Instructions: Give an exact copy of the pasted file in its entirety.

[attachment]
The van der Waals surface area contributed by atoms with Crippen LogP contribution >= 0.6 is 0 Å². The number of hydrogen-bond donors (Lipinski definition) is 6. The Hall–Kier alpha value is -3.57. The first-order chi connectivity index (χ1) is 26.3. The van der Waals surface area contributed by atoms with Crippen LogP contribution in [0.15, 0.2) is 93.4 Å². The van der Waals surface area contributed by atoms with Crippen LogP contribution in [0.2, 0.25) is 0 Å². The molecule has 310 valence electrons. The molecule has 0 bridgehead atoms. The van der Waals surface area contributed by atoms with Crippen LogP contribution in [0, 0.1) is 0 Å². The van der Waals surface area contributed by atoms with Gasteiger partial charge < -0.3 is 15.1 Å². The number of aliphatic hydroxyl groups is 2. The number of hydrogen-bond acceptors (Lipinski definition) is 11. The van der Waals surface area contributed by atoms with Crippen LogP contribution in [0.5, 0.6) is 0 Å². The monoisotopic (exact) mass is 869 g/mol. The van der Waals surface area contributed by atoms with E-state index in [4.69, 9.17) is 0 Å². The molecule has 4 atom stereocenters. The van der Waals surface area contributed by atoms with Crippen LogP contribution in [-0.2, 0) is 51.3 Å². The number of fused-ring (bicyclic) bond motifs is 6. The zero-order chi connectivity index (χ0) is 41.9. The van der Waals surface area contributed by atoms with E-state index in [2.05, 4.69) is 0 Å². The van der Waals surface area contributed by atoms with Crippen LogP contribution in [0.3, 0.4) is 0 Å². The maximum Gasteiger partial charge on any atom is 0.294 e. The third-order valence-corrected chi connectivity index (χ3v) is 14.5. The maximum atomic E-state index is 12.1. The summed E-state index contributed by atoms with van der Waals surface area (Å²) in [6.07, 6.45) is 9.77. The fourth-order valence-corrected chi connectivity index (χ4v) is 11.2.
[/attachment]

The van der Waals surface area contributed by atoms with Crippen LogP contribution >= 0.6 is 0 Å². The number of hydrogen-bond donors (Lipinski definition) is 6. The Hall–Kier alpha value is -3.57. The first-order chi connectivity index (χ1) is 26.3. The van der Waals surface area contributed by atoms with Crippen LogP contribution in [0.15, 0.2) is 93.4 Å². The van der Waals surface area contributed by atoms with Crippen LogP contribution in [0.2, 0.25) is 0 Å². The molecule has 310 valence electrons. The molecule has 0 bridgehead atoms. The van der Waals surface area contributed by atoms with Crippen LogP contribution in [0, 0.1) is 0 Å². The van der Waals surface area contributed by atoms with Gasteiger partial charge < -0.3 is 15.1 Å². The number of aliphatic hydroxyl groups is 2. The number of hydrogen-bond acceptors (Lipinski definition) is 11. The van der Waals surface area contributed by atoms with Crippen LogP contribution in [0.5, 0.6) is 0 Å². The monoisotopic (exact) mass is 869 g/mol. The van der Waals surface area contributed by atoms with E-state index in [4.69, 9.17) is 0 Å². The molecule has 4 atom stereocenters. The van der Waals surface area contributed by atoms with Crippen LogP contribution in [-0.2, 0) is 51.3 Å². The number of fused-ring (bicyclic) bond motifs is 6. The zero-order chi connectivity index (χ0) is 41.9. The van der Waals surface area contributed by atoms with E-state index in [2.05, 4.69) is 0 Å². The van der Waals surface area contributed by atoms with Crippen LogP contribution in [0.3, 0.4) is 0 Å². The maximum Gasteiger partial charge on any atom is 0.294 e. The third-order valence-corrected chi connectivity index (χ3v) is 14.5. The maximum atomic E-state index is 12.1. The summed E-state index contributed by atoms with van der Waals surface area (Å²) in [6.07, 6.45) is 9.77. The fourth-order valence-corrected chi connectivity index (χ4v) is 11.2.